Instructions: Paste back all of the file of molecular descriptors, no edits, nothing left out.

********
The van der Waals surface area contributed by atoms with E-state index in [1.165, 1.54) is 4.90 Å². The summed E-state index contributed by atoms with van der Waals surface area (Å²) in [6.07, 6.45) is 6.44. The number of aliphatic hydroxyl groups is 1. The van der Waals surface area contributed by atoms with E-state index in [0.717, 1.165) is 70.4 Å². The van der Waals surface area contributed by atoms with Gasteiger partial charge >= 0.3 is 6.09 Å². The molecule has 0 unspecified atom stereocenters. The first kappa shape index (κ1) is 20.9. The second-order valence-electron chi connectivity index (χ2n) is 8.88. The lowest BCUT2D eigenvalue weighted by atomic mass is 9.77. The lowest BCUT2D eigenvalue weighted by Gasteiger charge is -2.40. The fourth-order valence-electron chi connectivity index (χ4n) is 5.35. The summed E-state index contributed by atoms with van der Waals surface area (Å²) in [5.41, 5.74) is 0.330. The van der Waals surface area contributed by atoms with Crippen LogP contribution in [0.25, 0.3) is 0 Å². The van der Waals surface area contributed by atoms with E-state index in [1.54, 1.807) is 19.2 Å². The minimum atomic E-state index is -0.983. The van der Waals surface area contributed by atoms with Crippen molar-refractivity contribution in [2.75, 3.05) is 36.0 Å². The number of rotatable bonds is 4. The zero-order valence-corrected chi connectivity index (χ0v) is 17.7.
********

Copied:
The van der Waals surface area contributed by atoms with E-state index in [1.165, 1.54) is 4.90 Å². The summed E-state index contributed by atoms with van der Waals surface area (Å²) in [6.07, 6.45) is 6.44. The number of aliphatic hydroxyl groups is 1. The van der Waals surface area contributed by atoms with E-state index in [0.717, 1.165) is 70.4 Å². The van der Waals surface area contributed by atoms with Gasteiger partial charge >= 0.3 is 6.09 Å². The molecule has 0 unspecified atom stereocenters. The first kappa shape index (κ1) is 20.9. The second-order valence-electron chi connectivity index (χ2n) is 8.88. The lowest BCUT2D eigenvalue weighted by atomic mass is 9.77. The lowest BCUT2D eigenvalue weighted by Gasteiger charge is -2.40. The fourth-order valence-electron chi connectivity index (χ4n) is 5.35. The summed E-state index contributed by atoms with van der Waals surface area (Å²) in [5.41, 5.74) is 0.330. The van der Waals surface area contributed by atoms with Crippen LogP contribution in [0.25, 0.3) is 0 Å². The van der Waals surface area contributed by atoms with E-state index in [1.54, 1.807) is 19.2 Å². The minimum atomic E-state index is -0.983. The van der Waals surface area contributed by atoms with Crippen molar-refractivity contribution in [2.75, 3.05) is 36.0 Å². The number of rotatable bonds is 4. The zero-order valence-corrected chi connectivity index (χ0v) is 17.7.